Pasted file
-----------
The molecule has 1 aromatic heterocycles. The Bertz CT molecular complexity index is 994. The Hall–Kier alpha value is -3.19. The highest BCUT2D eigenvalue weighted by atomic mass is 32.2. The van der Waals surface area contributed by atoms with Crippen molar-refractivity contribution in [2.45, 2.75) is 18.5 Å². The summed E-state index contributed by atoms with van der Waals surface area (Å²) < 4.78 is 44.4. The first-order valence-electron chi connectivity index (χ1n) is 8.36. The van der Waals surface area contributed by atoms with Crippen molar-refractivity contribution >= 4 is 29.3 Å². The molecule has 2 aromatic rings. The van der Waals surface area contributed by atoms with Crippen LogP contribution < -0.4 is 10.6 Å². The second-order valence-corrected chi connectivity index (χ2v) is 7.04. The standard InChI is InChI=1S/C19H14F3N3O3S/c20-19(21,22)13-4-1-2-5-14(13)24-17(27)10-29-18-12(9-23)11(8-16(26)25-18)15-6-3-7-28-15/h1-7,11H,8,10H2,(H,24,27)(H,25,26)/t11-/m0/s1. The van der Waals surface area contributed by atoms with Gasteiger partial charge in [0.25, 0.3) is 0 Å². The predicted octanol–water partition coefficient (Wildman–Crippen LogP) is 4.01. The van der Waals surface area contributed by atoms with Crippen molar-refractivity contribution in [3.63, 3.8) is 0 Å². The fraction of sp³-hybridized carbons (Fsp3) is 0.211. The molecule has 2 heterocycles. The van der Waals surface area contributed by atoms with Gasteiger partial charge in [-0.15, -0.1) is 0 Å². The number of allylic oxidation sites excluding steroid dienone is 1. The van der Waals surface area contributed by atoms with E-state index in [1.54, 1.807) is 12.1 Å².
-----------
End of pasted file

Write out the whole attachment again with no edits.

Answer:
The molecule has 1 aromatic heterocycles. The Bertz CT molecular complexity index is 994. The Hall–Kier alpha value is -3.19. The highest BCUT2D eigenvalue weighted by atomic mass is 32.2. The van der Waals surface area contributed by atoms with Crippen molar-refractivity contribution in [2.45, 2.75) is 18.5 Å². The summed E-state index contributed by atoms with van der Waals surface area (Å²) < 4.78 is 44.4. The first-order valence-electron chi connectivity index (χ1n) is 8.36. The van der Waals surface area contributed by atoms with Crippen molar-refractivity contribution >= 4 is 29.3 Å². The molecule has 2 aromatic rings. The van der Waals surface area contributed by atoms with Crippen LogP contribution < -0.4 is 10.6 Å². The second-order valence-corrected chi connectivity index (χ2v) is 7.04. The standard InChI is InChI=1S/C19H14F3N3O3S/c20-19(21,22)13-4-1-2-5-14(13)24-17(27)10-29-18-12(9-23)11(8-16(26)25-18)15-6-3-7-28-15/h1-7,11H,8,10H2,(H,24,27)(H,25,26)/t11-/m0/s1. The van der Waals surface area contributed by atoms with Gasteiger partial charge in [0.25, 0.3) is 0 Å². The predicted octanol–water partition coefficient (Wildman–Crippen LogP) is 4.01. The van der Waals surface area contributed by atoms with Crippen molar-refractivity contribution in [3.63, 3.8) is 0 Å². The fraction of sp³-hybridized carbons (Fsp3) is 0.211. The molecule has 2 heterocycles. The van der Waals surface area contributed by atoms with Gasteiger partial charge in [-0.15, -0.1) is 0 Å². The number of allylic oxidation sites excluding steroid dienone is 1. The van der Waals surface area contributed by atoms with E-state index in [1.54, 1.807) is 12.1 Å².